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About the Author
David VanDrunen is Robert B. Strimple Professor of Systematic Theology and Christian Ethics at Westminster Seminary California. He is the author of Living in God’s Two Kingdoms: A Biblical Vision for Christianity and Culture and Natural Law and the Two Kingdoms: A Study in the Development of Reformed Social Thought.
This book is part of The Five Solas Series that investigates the solas of the Reformation. VanDrunen explores the majestic theme of soli Deo gloria. He demonstrates how this theme is pervasive in the teaching of the Reformers and critical in Scripture. The glory of God is a rich theological topic with a host of practical implications. This book shows how soli Deo gloria refers to far, far more than just our responsibility to glorify God in all that we do. Glory is an eternal attribute of God and he brings glory to himself through what he does. In grace, God redeems sinners to share in his glory. Our glorification and a fuller revelation of the glory of God awaits in the future age, but we are to live for God and the glory of his name now.
Table of Contents
Chapter 1 Soli Deo Gloria Among the Reformation Solas
Chapter 2 The Glorious God, Glorified Through Us: Soli Deo Gloria in Reformed Theology
Chapter 3 In the Cloud: God’s Glory Made Visible
Chapter 4 The Brightness of His Father’s Glory: The Glory of God Incarnate
Chapter 5 The Glory of Christ in the Glorification of His People
Chapter 6 Prayer and Worship in an Age of Distraction
Chapter 7 The Fear of the Lord in an Age of Narcissism
Chapter 8 Glorifying God in an Age That is Passing
Soli Deo Gloria Among the Reformation Solas
The Reformers never used the exact phrases of the “five solas of the Reformation” but these phrases do represent their theological concerns. Soli Deo gloria is the glue that holds the other four together. Since salvation is by grace alone, through faith alone, in Christ alone, it follows that it is to the glory of God alone. Scripture alone is our final authority, and this protects the glory of God. Christianity—and even our own salvation—is not ultimately about us, but about God. Luther argued that the theology of glory comes through suffering, through the theology of the cross. Some want to use reason to ascend to heaven and see God’s glory, but the only way to behold it is through his revelation at the cross. We cannot come to know God through speculation. The knowledge of God and salvation are only found at the cross of Christ.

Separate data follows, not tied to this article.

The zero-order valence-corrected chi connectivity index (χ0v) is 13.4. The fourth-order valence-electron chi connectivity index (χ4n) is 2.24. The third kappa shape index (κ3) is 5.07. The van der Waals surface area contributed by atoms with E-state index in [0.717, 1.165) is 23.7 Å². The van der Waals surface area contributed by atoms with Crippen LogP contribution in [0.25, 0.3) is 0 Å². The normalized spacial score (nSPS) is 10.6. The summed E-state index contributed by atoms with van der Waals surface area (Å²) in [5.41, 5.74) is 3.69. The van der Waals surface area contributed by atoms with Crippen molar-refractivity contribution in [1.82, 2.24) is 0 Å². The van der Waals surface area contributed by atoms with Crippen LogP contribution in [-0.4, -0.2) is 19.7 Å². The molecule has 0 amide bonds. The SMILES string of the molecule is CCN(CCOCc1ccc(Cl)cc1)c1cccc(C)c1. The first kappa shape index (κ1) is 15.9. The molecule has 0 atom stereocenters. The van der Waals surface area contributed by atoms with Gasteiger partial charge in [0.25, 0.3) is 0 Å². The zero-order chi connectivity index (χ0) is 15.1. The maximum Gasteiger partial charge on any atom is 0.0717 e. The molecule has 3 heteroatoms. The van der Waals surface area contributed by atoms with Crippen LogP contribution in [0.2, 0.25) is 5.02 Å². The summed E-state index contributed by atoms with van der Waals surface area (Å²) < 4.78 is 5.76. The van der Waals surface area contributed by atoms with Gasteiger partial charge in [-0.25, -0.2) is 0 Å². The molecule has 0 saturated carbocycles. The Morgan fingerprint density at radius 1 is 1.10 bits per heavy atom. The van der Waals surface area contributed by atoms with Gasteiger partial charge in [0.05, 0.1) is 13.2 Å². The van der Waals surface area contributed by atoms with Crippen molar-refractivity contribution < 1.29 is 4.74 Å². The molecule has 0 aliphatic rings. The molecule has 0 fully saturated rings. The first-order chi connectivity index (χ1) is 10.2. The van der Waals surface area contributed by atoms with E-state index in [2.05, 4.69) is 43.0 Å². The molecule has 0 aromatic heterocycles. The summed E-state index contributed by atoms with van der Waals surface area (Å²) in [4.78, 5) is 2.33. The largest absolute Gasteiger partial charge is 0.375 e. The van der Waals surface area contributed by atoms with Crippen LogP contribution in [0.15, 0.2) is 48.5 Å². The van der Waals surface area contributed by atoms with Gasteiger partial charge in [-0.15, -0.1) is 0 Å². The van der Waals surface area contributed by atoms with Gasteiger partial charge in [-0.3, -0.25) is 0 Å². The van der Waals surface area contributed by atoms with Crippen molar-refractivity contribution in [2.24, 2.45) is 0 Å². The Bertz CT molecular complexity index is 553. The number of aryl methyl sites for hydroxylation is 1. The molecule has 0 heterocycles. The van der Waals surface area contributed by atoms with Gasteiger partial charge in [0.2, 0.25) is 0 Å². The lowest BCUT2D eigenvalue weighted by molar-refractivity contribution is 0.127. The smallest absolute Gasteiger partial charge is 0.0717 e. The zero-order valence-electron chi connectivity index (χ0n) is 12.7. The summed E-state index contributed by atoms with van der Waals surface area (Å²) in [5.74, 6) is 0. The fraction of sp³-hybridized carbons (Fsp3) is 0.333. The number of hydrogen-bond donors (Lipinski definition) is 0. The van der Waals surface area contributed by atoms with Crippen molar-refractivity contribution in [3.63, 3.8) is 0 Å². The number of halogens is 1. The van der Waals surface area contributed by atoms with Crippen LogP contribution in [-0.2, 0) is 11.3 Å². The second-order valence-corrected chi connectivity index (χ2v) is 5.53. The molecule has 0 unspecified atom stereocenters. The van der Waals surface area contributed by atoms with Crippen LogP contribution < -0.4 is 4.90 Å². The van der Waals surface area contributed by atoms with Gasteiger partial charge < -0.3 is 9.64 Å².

Even though redeemed human beings experience glorification, that state redounds to the glory of the God who so richly blesses them. John Calvin marvellously declared that all of creation exists to display the glory of God. God’s glory shines in the original creation and in God’s image bearers. It will be even more greatly revealed in the new heavens and new earth. Christ specially reveals the glory of God. Soli Deo gloria is often used today to refer to our need to do everything to the glory of God. Each facet of our lives should reflect the moral character and glory of the Lord. The theme of God’s glory is very important for biblical theology.
The Glorious God, Glorified Through Us: Soli Deo Gloria in Reformed Theology
It is true that we are to do everything to the glory of God, but soli Deo gloria refers to more than this. In Scripture God’s glory describes God himself and it is revealed through what he does in creation and redemptive history. Theologians during the period of Reformed orthodoxy noted that the biblical data shows that glory is first and foremost about God, and it is God’s glory that…[...]
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God's Glory Alone